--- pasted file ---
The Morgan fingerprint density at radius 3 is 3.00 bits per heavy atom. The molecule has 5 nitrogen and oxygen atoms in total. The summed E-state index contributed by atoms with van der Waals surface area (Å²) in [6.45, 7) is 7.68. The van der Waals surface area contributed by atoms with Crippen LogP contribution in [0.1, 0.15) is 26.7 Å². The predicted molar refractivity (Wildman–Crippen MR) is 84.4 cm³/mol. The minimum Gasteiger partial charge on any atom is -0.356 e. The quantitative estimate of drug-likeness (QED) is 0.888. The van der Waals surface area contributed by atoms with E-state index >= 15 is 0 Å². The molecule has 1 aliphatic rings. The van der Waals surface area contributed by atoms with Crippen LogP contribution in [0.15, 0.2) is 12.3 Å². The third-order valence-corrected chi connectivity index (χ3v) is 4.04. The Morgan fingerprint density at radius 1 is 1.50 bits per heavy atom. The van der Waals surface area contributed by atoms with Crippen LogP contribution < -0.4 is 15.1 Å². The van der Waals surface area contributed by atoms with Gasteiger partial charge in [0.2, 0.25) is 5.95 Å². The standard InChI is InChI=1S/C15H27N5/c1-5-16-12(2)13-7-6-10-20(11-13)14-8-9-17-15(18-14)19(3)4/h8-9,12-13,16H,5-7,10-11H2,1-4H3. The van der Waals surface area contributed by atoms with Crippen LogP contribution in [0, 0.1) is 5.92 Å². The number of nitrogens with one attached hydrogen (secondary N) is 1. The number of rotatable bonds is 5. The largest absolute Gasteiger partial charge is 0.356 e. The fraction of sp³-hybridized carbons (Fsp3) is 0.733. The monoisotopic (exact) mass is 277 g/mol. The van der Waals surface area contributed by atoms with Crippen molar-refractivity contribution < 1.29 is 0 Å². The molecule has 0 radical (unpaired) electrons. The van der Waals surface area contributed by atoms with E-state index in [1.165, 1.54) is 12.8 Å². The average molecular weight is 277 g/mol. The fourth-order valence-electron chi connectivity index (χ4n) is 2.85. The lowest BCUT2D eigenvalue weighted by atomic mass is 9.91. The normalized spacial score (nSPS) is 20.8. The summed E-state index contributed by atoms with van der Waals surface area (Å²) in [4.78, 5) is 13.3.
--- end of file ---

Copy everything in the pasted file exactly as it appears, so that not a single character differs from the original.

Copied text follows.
The Morgan fingerprint density at radius 3 is 3.00 bits per heavy atom. The molecule has 5 nitrogen and oxygen atoms in total. The summed E-state index contributed by atoms with van der Waals surface area (Å²) in [6.45, 7) is 7.68. The van der Waals surface area contributed by atoms with Crippen LogP contribution in [0.1, 0.15) is 26.7 Å². The predicted molar refractivity (Wildman–Crippen MR) is 84.4 cm³/mol. The minimum Gasteiger partial charge on any atom is -0.356 e. The quantitative estimate of drug-likeness (QED) is 0.888. The van der Waals surface area contributed by atoms with E-state index >= 15 is 0 Å². The molecule has 1 aliphatic rings. The van der Waals surface area contributed by atoms with Crippen LogP contribution in [0.15, 0.2) is 12.3 Å². The third-order valence-corrected chi connectivity index (χ3v) is 4.04. The Morgan fingerprint density at radius 1 is 1.50 bits per heavy atom. The van der Waals surface area contributed by atoms with Crippen LogP contribution < -0.4 is 15.1 Å². The van der Waals surface area contributed by atoms with Gasteiger partial charge in [0.2, 0.25) is 5.95 Å². The standard InChI is InChI=1S/C15H27N5/c1-5-16-12(2)13-7-6-10-20(11-13)14-8-9-17-15(18-14)19(3)4/h8-9,12-13,16H,5-7,10-11H2,1-4H3. The van der Waals surface area contributed by atoms with Crippen LogP contribution in [0, 0.1) is 5.92 Å². The number of nitrogens with one attached hydrogen (secondary N) is 1. The number of rotatable bonds is 5. The largest absolute Gasteiger partial charge is 0.356 e. The fraction of sp³-hybridized carbons (Fsp3) is 0.733. The monoisotopic (exact) mass is 277 g/mol. The van der Waals surface area contributed by atoms with Crippen molar-refractivity contribution < 1.29 is 0 Å². The molecule has 0 radical (unpaired) electrons. The van der Waals surface area contributed by atoms with E-state index in [1.165, 1.54) is 12.8 Å². The average molecular weight is 277 g/mol. The fourth-order valence-electron chi connectivity index (χ4n) is 2.85. The lowest BCUT2D eigenvalue weighted by atomic mass is 9.91. The normalized spacial score (nSPS) is 20.8. The summed E-state index contributed by atoms with van der Waals surface area (Å²) in [4.78, 5) is 13.3.